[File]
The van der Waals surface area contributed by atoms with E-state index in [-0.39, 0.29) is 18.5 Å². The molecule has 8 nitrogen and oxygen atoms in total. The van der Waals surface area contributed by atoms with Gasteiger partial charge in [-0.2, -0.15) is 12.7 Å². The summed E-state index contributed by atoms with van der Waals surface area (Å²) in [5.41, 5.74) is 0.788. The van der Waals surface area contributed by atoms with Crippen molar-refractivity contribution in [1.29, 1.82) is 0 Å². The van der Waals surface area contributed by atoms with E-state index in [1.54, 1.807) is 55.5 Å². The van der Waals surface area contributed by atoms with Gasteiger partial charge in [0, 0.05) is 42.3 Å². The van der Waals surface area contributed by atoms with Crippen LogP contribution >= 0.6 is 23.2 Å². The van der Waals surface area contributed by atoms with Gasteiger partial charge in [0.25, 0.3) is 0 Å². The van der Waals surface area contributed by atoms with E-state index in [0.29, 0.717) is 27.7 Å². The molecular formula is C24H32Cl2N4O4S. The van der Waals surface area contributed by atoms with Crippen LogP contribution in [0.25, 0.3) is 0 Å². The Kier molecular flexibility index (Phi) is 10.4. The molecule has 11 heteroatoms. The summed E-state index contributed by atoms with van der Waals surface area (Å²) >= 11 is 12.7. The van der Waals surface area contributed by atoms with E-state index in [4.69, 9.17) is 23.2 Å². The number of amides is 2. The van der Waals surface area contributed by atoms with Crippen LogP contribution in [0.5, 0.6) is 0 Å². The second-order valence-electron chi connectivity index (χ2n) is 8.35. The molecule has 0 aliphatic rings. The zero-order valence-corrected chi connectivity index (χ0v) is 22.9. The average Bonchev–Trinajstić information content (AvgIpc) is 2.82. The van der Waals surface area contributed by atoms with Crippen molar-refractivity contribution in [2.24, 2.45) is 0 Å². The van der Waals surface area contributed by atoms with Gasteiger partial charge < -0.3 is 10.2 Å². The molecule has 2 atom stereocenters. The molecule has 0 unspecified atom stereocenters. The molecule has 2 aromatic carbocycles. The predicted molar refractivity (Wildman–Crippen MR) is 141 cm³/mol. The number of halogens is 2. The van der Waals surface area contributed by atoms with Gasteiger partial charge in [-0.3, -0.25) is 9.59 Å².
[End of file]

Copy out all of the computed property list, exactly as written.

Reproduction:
The van der Waals surface area contributed by atoms with E-state index in [-0.39, 0.29) is 18.5 Å². The molecule has 8 nitrogen and oxygen atoms in total. The van der Waals surface area contributed by atoms with Gasteiger partial charge in [-0.2, -0.15) is 12.7 Å². The summed E-state index contributed by atoms with van der Waals surface area (Å²) in [5.41, 5.74) is 0.788. The van der Waals surface area contributed by atoms with Crippen molar-refractivity contribution in [1.29, 1.82) is 0 Å². The van der Waals surface area contributed by atoms with E-state index in [1.54, 1.807) is 55.5 Å². The van der Waals surface area contributed by atoms with Gasteiger partial charge in [0, 0.05) is 42.3 Å². The van der Waals surface area contributed by atoms with Crippen LogP contribution >= 0.6 is 23.2 Å². The van der Waals surface area contributed by atoms with Gasteiger partial charge in [0.25, 0.3) is 0 Å². The van der Waals surface area contributed by atoms with E-state index in [0.29, 0.717) is 27.7 Å². The molecular formula is C24H32Cl2N4O4S. The van der Waals surface area contributed by atoms with Crippen LogP contribution in [0.25, 0.3) is 0 Å². The Kier molecular flexibility index (Phi) is 10.4. The molecule has 11 heteroatoms. The summed E-state index contributed by atoms with van der Waals surface area (Å²) >= 11 is 12.7. The van der Waals surface area contributed by atoms with E-state index in [4.69, 9.17) is 23.2 Å². The number of amides is 2. The van der Waals surface area contributed by atoms with Crippen LogP contribution in [0.5, 0.6) is 0 Å². The second-order valence-electron chi connectivity index (χ2n) is 8.35. The molecule has 0 aliphatic rings. The zero-order valence-corrected chi connectivity index (χ0v) is 22.9. The average Bonchev–Trinajstić information content (AvgIpc) is 2.82. The van der Waals surface area contributed by atoms with Crippen molar-refractivity contribution in [2.24, 2.45) is 0 Å². The van der Waals surface area contributed by atoms with Gasteiger partial charge < -0.3 is 10.2 Å². The molecule has 2 atom stereocenters. The molecule has 0 unspecified atom stereocenters. The molecule has 2 aromatic carbocycles. The predicted molar refractivity (Wildman–Crippen MR) is 141 cm³/mol. The number of halogens is 2. The van der Waals surface area contributed by atoms with Gasteiger partial charge in [-0.3, -0.25) is 9.59 Å².